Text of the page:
Even if one wanted to bank with a building society, it is becoming increasingly hard to find one on the High Street, and even online. Most of the familiar names have already converted: Bradford and Bingley, Halifax, Alliance and Leicester, and the Woolwich. The almost inevitable acquisition by larger banks has followed. These acquiring banks are now largely digital, with new entrants such as Atom Bank seizing market share by providing exclusively online offerings with competitive rates and easy-to-use mobile interfaces that seem well beyond the capacity of traditional building societies, and peer-to-peer lending also rising in market share. Those that remain, with the exception of the Nationwide, do not offer current accounts, except in a local area. Pursuing a preference for a building society account is now a distinctly minority activity.
The main advantage building societies ought to have had, they have thrown away, even if customers still trust them far more than their bigger competitors. Building societies were always supposed to be staid, secure places where your money was safe, as a result of safe, low-risk lending and equally conservative funding policies. The collapse of Dunfermline and of Northern Rock, and the bail-out of the West Bromwich proved this a fable. The government stepped in to stop the 2007 run on Northern Rock with a 100% deposit guarantee, but there is now clear inequity between guarantees to banks and to building societies. Here personal banking courses provide invaluable background information on the cause of the crisis and how it has had severe adverse effects on borrowers. The Northern Rock ironically named ‘Together Mortgage’ allowed customers to borrow well over 100% of value, and they found themselves trapped in negative equity, unable to switch lender and forced to pay over double the market interest rate. Understandably, these customers feel deeply unsatisfied with building societies, although financial advisers reply sternly that these customers should not have borrowed as much as they did, pointing to the more stringent due diligence and harsher lending criteria of banks as an actual advantage – an application of paternalistic financial policy. LTV problems aside, there is also the fact that with funding now significantly dependent on deposits, and capital requirements greater than ever before, the ability of building societies to attract and retain the right calibre of depositors is under scrutiny.
Even the higher rates of interest on savings accounts and lower rates on mortgages that are sometimes still claimed for building societies are rarely still available, as marketing and management costs are lower – up to a third less- not to mention the absence of dividends. Some are – one price comparison survey suggested that 5 of the 6 fixed rate (for two years) mortgage best buys being offered by building societies. Just as important, the offers are available to all customers, not just new ones and not just those borrowing large amounts. With underwriting slightly less rigorous still, the building societies have a little more flexibility and can still offer some personal deals. Thus if you are a small-scale borrower on a budget, local, in a particular profession such as a teacher, keen on participating in the future of your lender, or a highly idiosyncratic borrower, even one who may experience very irregular cashflows, this may make a difference – not that any rates are currently very high, but they may yet rise. For the majority of borrowers, however, the difference will be negligible or even non-existent. That leaves service to the declining band of exclusively High Street customers, which is also probably still better from building societies.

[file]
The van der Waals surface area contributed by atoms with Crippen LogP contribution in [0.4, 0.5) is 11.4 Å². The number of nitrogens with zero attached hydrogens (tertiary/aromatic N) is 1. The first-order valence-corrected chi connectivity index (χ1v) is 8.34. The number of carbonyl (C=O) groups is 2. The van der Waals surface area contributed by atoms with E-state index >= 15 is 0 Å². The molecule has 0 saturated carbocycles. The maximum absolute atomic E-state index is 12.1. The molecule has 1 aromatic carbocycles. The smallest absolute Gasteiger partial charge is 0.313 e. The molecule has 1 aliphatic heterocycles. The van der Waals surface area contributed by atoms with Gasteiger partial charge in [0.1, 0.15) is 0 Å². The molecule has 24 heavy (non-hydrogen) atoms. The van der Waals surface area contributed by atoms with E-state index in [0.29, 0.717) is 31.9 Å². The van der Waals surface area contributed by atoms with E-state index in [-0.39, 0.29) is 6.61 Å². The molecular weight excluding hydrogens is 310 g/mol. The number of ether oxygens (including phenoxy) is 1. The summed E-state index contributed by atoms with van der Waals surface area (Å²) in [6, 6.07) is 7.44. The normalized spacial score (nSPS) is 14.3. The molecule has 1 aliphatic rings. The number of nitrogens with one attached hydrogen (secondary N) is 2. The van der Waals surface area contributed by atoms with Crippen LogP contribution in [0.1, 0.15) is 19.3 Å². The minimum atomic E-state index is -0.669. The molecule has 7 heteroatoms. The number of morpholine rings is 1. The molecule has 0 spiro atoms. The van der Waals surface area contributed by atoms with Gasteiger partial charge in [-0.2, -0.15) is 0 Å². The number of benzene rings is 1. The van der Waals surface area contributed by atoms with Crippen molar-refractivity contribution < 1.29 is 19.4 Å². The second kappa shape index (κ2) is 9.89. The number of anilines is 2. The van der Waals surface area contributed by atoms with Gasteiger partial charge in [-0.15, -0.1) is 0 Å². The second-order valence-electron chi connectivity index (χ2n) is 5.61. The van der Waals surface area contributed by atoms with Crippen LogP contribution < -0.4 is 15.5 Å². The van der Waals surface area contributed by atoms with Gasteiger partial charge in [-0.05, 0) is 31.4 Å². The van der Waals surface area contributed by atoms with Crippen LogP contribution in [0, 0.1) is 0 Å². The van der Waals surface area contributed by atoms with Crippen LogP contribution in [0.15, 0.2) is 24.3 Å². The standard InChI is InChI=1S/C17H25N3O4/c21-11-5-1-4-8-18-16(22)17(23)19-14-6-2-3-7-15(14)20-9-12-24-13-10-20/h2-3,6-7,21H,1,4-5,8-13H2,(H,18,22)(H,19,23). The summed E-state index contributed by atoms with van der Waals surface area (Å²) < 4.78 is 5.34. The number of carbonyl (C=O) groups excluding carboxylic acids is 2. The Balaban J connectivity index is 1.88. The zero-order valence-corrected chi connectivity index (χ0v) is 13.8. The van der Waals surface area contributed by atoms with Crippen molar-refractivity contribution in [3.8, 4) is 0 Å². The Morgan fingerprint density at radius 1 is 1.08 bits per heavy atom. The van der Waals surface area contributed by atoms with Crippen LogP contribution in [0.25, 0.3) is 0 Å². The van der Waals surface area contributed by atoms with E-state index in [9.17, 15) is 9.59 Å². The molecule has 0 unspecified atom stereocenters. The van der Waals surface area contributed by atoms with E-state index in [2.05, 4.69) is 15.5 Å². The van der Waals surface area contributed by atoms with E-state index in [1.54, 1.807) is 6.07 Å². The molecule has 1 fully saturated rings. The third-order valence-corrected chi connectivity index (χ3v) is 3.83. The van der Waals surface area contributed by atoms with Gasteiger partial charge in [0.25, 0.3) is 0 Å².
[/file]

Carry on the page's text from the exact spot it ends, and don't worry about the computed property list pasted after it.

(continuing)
Financial advisers and advice from banking courses remain adamant, however – overwhelmingly in a digital banking world it is the specific product that you choose and the ease of switching which matters, more than the particular institution. Here in the longer-term banks are likely to enjoy comparative advantage, as the market in ISAs demonstrates, with the likelihood of offerings such as immediate international real estate purchase, unified share trading/mortgage/current account banking, and integrated risk management products – all concepts ironically pioneered by building societies such as Abbey National two decades ago – being available to retail clients within a decade now very real. There must be a very real risk that as technology spurs disintermediation and slices costs, and the generations shift, certainly smaller building societies will find their client base shrinking and their viability under threat.
Author Julian Roach of Redcliffe Training